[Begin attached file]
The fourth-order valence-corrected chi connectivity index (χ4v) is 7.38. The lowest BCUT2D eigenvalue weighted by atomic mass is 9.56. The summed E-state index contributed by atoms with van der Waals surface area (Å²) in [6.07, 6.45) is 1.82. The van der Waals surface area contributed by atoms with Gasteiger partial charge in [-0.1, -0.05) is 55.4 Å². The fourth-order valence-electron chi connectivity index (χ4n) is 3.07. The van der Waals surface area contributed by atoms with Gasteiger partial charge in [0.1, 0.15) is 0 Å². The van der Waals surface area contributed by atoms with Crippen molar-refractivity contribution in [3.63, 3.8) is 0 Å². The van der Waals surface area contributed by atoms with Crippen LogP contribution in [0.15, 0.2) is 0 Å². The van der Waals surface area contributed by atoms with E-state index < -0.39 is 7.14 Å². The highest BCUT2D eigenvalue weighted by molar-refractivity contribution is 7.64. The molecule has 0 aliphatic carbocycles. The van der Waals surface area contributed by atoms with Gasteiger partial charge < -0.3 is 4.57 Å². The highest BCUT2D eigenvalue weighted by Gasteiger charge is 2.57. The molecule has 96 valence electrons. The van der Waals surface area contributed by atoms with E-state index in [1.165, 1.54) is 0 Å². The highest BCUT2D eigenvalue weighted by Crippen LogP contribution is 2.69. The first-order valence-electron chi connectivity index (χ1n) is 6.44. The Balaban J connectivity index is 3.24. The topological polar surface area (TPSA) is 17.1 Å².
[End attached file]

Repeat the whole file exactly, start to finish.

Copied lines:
The fourth-order valence-corrected chi connectivity index (χ4v) is 7.38. The lowest BCUT2D eigenvalue weighted by atomic mass is 9.56. The summed E-state index contributed by atoms with van der Waals surface area (Å²) in [6.07, 6.45) is 1.82. The van der Waals surface area contributed by atoms with Gasteiger partial charge in [-0.1, -0.05) is 55.4 Å². The fourth-order valence-electron chi connectivity index (χ4n) is 3.07. The van der Waals surface area contributed by atoms with Gasteiger partial charge in [0.1, 0.15) is 0 Å². The van der Waals surface area contributed by atoms with Crippen molar-refractivity contribution in [3.63, 3.8) is 0 Å². The van der Waals surface area contributed by atoms with Crippen LogP contribution in [0.15, 0.2) is 0 Å². The van der Waals surface area contributed by atoms with E-state index < -0.39 is 7.14 Å². The highest BCUT2D eigenvalue weighted by molar-refractivity contribution is 7.64. The molecule has 0 aliphatic carbocycles. The van der Waals surface area contributed by atoms with Gasteiger partial charge < -0.3 is 4.57 Å². The highest BCUT2D eigenvalue weighted by Gasteiger charge is 2.57. The molecule has 96 valence electrons. The van der Waals surface area contributed by atoms with E-state index in [1.165, 1.54) is 0 Å². The highest BCUT2D eigenvalue weighted by Crippen LogP contribution is 2.69. The first-order valence-electron chi connectivity index (χ1n) is 6.44. The Balaban J connectivity index is 3.24. The topological polar surface area (TPSA) is 17.1 Å².